Even if they find value in something different than what they expected, they are still working towards the ultimate goal of we want our audience to take this away from the show. And that's where I think a lot of people get in trouble. And that's why so many people who like, yeah, we just sit around the table and talk and have fun. It's like, okay, but are you always having fun? Are you sometimes fighting? Are you going on tangents? Are you doing inside jokes? Are you just making fun of people when you don't have a real solid focus or a real solid understanding of why you're doing this and what value you want to give the listeners? It's easy to just create mindless content. And truthfully, nobody wants to listen to mindless content, correct?
Speaker 1 (16:10)
There is already enough mindless content in a lot of other places on the internet. Even though you're watching the stuff that my kids watch for YouTube. To me, that's mindless content of people doing challenges over and over and over and just doing crazy things. And it's got to be just exhausting trying to redefine crazy and then having people have their almost numbness to the craziness. The one question that hit me when you were talking about it and I think this is what you were hinting on with Elon Musk that can be also just as tricky is unique ability to the question like, is this a question that he's rehearsed because he's been asked 400 times and his juice and excitement behind the question is very mediocre at best? Or is it unique to the point where you're going to get a story or maybe have you heard him tell a story? And you're like, I feel like there's a story behind that story. And I think maybe even that's what the pros that the news stations essentially do is they understand that there's these stories behind the story in your business and radio and just doing podcasting for so long, is there any secret weapon that you've discovered to help inquisitively, hear or look for or ask a question to get to a story behind the story?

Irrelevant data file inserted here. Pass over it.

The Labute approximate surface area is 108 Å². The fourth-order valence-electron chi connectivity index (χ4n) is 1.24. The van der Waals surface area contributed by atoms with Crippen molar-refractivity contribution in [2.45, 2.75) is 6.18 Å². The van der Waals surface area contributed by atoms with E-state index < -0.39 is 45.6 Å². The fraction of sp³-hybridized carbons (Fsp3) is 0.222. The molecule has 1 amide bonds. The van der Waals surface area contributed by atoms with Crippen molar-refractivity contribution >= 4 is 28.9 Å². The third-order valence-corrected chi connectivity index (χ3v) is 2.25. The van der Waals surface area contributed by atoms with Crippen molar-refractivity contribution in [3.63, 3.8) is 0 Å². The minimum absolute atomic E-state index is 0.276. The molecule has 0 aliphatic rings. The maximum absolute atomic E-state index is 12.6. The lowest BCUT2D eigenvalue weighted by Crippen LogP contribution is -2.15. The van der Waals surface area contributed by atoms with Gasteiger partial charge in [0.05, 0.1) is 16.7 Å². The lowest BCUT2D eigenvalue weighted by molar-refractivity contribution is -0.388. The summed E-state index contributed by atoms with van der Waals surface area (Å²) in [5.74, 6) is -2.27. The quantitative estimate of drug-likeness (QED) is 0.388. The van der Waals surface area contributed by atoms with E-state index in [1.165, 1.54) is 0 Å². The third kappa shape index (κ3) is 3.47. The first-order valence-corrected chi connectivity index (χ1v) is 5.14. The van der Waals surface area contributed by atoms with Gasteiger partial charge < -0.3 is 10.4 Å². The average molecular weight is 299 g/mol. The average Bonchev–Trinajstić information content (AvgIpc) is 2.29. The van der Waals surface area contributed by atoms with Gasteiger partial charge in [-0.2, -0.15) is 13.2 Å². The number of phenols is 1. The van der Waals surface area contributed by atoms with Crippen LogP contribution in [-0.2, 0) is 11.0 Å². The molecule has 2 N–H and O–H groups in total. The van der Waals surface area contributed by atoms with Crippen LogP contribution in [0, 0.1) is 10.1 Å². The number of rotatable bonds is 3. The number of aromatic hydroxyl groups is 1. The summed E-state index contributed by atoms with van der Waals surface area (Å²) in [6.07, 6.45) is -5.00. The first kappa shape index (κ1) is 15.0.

Speaker 2 (17:26)
I think what it requires is knowing what stories are out there. So if you are going to interview an Elon Musk, right, you are going to have to listen to some of the other content that is out there. And you're going to have to realize that I don't want to repeat the same questions because if people wanted to hear the answer to that question, that content already exists out there. Also. Same thing we were just saying. Right. Do those questions actually add to the value you are trying to create or are you just filling the time? But really, when you're doing radio or when you're doing television and you know what, where this comes up a lot is people who start their interview with so tell me about yourself. Where are you from? Where do things begin? Let's go all the way back. Right. Good presenters, good storytellers. Like you said, they'll provide that information quickly. Succinctly. Right. Ben is a former military professional. Now he's a dad. But what we really want to know today is this. And to your point, like Bill, find the things that you would have talked about and find the angles of those stories that matter to the overall objective.
Speaker 2 (18:41)